About The Grizzly Bear

The Grizzly Bear: Screenshot 1

The Grizzly Bear that is native to North America is also known as the brown bear or silver tip bear. Grizzlies are listed as a threatened species throughout America and actually endangered in Canada. These magnificent creatures cannot be allowed to disappear from our planet therefore we must do all we can to help them survive. Huge efforts are being made in the US to restore the grizzly numbers to the total they were previously, which is great news all round.

Grizzly Facts

The name “grizzly” was given to the brown bear because of its frizzy hair that looks grizzled. Male bears can weigh anything up to eight hundred pounds whereas the female is half that at around four hundred and twenty pounds. The young of the grizzly in complete contrast can weigh as little as one pound when they are born which gives some idea of how much they grow and how quickly.

Most grizzly bears are brown in colour but there are exceptions in the species that have a paler hue with some being almost blonde in colour. Grizzly bears also have a huge hump on their shoulders. This distinguishes them from black bears that do not have this hump.

The Habitat of the Grizzly

Grizzly Bears can be found in a number of locations in different countries including Europe, North America and Asia. In North America grizzly bears can only be found in Alaska, Western Canada and parts of the US, whereas in times gone by they used to be found in Places as far apart as Alaska and Mexico. The last grizzly to be seen and shot in California was back in 1922. These bears can live up to thirty years old out in the wild, while hunting and other pursuits have seen a fall in the number of grizzly bears overall.

Producing Young

Grizzly bears actually don’t reproduce young as often or as in many numbers as their counterparts. This could partly be due to the fact that it takes five years for a grizzly to physically mature enough to breed. Another reason is that although the female may mate in the summer the embryo created does not implant until she hibernates some months later. In the time that elapses if the female does not manage to eat enough food she may end up miscarrying.

Most litters contain two cubs only, with the female playing the mother role for at least two years while the gestation period can be anything from around two hundred days and up. While the female is playing this role she will not mate with any other male. Depending on the environment she finds herself in, once the cubs leave, the female may not mate for another few years making it a huge gap between litters. Lastly it isn’t so easy for males to find a mate as they cover vast amounts of area in their search (1,500 square miles).


Grizzly bears eat both vegetation and meat so have a mixed diet of sorts. They will hunt out food and think nothing of attacking moose, sheep, bison, elk or deer and in some cases if desperate will even attack black bears! Bears will also feed on fish if they live in coastal areas eating trout or salmon plus are not unduly perturbed about scavenging food that has been left by other animals.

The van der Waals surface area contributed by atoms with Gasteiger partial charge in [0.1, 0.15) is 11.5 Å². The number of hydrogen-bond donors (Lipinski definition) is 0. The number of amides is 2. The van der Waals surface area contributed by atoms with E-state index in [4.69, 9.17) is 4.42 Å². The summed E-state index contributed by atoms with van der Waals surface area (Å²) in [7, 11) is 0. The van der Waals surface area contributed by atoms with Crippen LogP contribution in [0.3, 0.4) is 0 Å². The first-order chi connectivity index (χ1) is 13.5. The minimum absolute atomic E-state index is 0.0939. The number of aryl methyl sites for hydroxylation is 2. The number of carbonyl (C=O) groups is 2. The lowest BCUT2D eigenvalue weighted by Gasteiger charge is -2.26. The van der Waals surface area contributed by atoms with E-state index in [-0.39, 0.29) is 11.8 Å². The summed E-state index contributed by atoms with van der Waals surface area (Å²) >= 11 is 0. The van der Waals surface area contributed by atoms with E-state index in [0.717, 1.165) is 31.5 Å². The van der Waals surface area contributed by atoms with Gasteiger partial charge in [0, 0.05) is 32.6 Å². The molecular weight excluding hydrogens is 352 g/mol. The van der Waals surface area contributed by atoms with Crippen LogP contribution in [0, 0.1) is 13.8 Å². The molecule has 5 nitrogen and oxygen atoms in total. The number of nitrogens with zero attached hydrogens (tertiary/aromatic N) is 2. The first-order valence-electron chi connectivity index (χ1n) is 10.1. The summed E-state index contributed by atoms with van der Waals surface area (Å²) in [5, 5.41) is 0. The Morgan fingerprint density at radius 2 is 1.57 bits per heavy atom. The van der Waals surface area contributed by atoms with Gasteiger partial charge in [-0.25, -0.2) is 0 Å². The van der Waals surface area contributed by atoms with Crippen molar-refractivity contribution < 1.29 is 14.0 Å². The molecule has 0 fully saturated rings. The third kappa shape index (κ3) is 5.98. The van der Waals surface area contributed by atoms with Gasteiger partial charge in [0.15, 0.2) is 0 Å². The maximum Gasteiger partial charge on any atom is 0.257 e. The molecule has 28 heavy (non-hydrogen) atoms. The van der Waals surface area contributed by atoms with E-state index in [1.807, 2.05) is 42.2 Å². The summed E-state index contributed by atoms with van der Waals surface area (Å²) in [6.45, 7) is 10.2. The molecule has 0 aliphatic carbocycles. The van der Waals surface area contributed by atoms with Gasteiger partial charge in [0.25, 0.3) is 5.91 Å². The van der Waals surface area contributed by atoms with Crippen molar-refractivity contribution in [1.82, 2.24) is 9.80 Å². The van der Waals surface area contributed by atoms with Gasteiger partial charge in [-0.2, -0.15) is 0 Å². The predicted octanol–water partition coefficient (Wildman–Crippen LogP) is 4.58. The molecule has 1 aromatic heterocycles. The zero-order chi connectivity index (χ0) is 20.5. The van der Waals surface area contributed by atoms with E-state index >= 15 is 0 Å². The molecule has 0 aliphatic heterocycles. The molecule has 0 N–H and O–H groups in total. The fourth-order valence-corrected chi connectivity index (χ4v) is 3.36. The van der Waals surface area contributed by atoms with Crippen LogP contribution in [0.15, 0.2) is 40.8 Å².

Depending on what and how much grizzlies eat affects how big they grow. Typically Alaskan or Canadian bears will grow much larger than American bears as their diet is much richer in protein and nutrients. Bears such as the ones that live in parkland areas survive on vegetation such as nuts, grasses plus the odd rat or mouse. Most grizzlies do however make their diet up from vegetation eating berries, while insects’ ants and bees are consumed also.

Bears will feed together when there is plenty of food around but if it is scarce then the bears will go their own way to find food becoming much more territorial. Bears typically will feed like mad gaining four hundred pounds in preparation for winter months or hibernation, although not all grizzlies hibernate as it depends on where their habitat is, what they have eaten and how much weight they have gained. Grizzly bears have a great sense of smell and can detect food for miles. Their noses are more sensitive than a blood hounds nose when it comes to smelling food which is amazing!


Under normal circumstances it is inadvisable to approach a grizzly bear. This is merely common sense if we think logically about it. These bears are considered more aggressive than other species especially when they are looking after their young. Grizzlies will make a stand if approached to defend their territory as due to their enormous size clambering up a tree to safety is not an option. Females are responsible for most attacks and injuries or even deaths as they will become extremely aggressive when protecting their young.

Generally grizzly bears will go out of their way to avoid human contact. They do not consider humans as food and will ignore their presence as much as possible. It is only if they feel under threat that they will attack. It is best to cower down low if approached by a bear as this is taking a submissive position assuring the bear that he is boss. After all we are the ones encroaching on the bear’s habitat and therefore we should take this into account and allow the bear space to go on with his business.

For more information on the protection of animals in the wild visit the WWF website.

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